Casting Geometric Constraints in Semantic Segmentation as Semi-Supervised Learning

Research output: Chapter in Book/Report/Conference proceedingConference contributionResearchpeer-review

Abstract

We propose a simple yet effective method to learn to segment new indoor scenes from an RGB-D sequence: State-of-the-art methods trained on one dataset, even as large as SUNRGB-D dataset, can perform poorly when applied to images that are not part of the dataset, because of the dataset bias, a common phenomenon in computer vision. To make semantic segmentation more useful in practice, we learn to segment new indoor scenes from sequences without manual annotations by exploiting geometric constraints and readily available training data from SUNRGB-D. As a result, we can then robustly segment new images of these scenes from color information only. To efficiently exploit geometric constraints for our purpose, we propose to cast these constraints as semi-supervised terms, which enforce the fact that the same class should be predicted for the projections of the same 3D location in different images. We show that this approach results in a simple yet very powerful method, which can annotate sequences of ScanNet and our own sequences using only annotations from SUNRGB-D.
Original languageEnglish
Title of host publicationarXiv preprint arXiv:1904.12534
Publication statusPublished - 2019

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Supervised learning
Computer vision
Casting
Semantics
Color

Cite this

Casting Geometric Constraints in Semantic Segmentation as Semi-Supervised Learning. / Stekovic, Sinisa; Fraundorfer, Friedrich; Lepetit, Vincent.

arXiv preprint arXiv:1904.12534. 2019.

Research output: Chapter in Book/Report/Conference proceedingConference contributionResearchpeer-review

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abstract = "We propose a simple yet effective method to learn to segment new indoor scenes from an RGB-D sequence: State-of-the-art methods trained on one dataset, even as large as SUNRGB-D dataset, can perform poorly when applied to images that are not part of the dataset, because of the dataset bias, a common phenomenon in computer vision. To make semantic segmentation more useful in practice, we learn to segment new indoor scenes from sequences without manual annotations by exploiting geometric constraints and readily available training data from SUNRGB-D. As a result, we can then robustly segment new images of these scenes from color information only. To efficiently exploit geometric constraints for our purpose, we propose to cast these constraints as semi-supervised terms, which enforce the fact that the same class should be predicted for the projections of the same 3D location in different images. We show that this approach results in a simple yet very powerful method, which can annotate sequences of ScanNet and our own sequences using only annotations from SUNRGB-D.",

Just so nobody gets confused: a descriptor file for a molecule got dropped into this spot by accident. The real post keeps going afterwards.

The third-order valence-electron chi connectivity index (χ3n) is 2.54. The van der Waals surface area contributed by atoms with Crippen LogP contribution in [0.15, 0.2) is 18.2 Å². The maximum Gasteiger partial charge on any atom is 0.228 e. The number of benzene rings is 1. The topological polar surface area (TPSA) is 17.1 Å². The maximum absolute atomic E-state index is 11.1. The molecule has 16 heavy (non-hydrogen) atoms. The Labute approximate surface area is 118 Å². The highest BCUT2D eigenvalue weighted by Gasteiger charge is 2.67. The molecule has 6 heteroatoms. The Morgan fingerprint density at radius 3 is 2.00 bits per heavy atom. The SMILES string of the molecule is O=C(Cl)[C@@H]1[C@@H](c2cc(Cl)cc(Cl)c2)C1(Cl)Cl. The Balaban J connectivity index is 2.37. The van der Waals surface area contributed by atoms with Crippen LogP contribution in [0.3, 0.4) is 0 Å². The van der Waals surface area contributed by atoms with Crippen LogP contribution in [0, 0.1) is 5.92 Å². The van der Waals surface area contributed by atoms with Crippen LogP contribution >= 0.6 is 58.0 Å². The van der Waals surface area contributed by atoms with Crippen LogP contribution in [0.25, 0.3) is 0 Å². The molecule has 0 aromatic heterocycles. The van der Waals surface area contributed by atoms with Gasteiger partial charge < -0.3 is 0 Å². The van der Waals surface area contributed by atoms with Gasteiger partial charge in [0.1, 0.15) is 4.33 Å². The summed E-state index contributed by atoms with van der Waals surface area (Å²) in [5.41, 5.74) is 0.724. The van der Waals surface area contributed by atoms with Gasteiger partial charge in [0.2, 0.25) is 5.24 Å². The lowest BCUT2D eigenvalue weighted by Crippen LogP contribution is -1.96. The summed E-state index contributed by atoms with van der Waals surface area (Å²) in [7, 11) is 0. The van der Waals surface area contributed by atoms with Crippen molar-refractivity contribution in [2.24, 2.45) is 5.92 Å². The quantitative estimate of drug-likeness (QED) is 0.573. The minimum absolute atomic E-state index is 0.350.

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N2 - We propose a simple yet effective method to learn to segment new indoor scenes from an RGB-D sequence: State-of-the-art methods trained on one dataset, even as large as SUNRGB-D dataset, can perform poorly when applied to images that are not part of the dataset, because of the dataset bias, a common phenomenon in computer vision. To make semantic segmentation more useful in practice, we learn to segment new indoor scenes from sequences without manual annotations by exploiting geometric constraints and readily available training data from SUNRGB-D. As a result, we can then robustly segment new images of these scenes from color information only. To efficiently exploit geometric constraints for our purpose, we propose to cast these constraints as semi-supervised terms, which enforce the fact that the same class should be predicted for the projections of the same 3D location in different images. We show that this approach results in a simple yet very powerful method, which can annotate sequences of ScanNet and our own sequences using only annotations from SUNRGB-D.

AB - We propose a simple yet effective method to learn to segment new indoor scenes from an RGB-D sequence: State-of-the-art methods trained on one dataset, even as large as SUNRGB-D dataset, can perform poorly when applied to images that are not part of the dataset, because of the dataset bias, a common phenomenon in computer vision. To make semantic segmentation more useful in practice, we learn to segment new indoor scenes from sequences without manual annotations by exploiting geometric constraints and readily available training data from SUNRGB-D. As a result, we can then robustly segment new images of these scenes from color information only. To efficiently exploit geometric constraints for our purpose, we propose to cast these constraints as semi-supervised terms, which enforce the fact that the same class should be predicted for the projections of the same 3D location in different images. We show that this approach results in a simple yet very powerful method, which can annotate sequences of ScanNet and our own sequences using only annotations from SUNRGB-D.

M3 - Conference contribution

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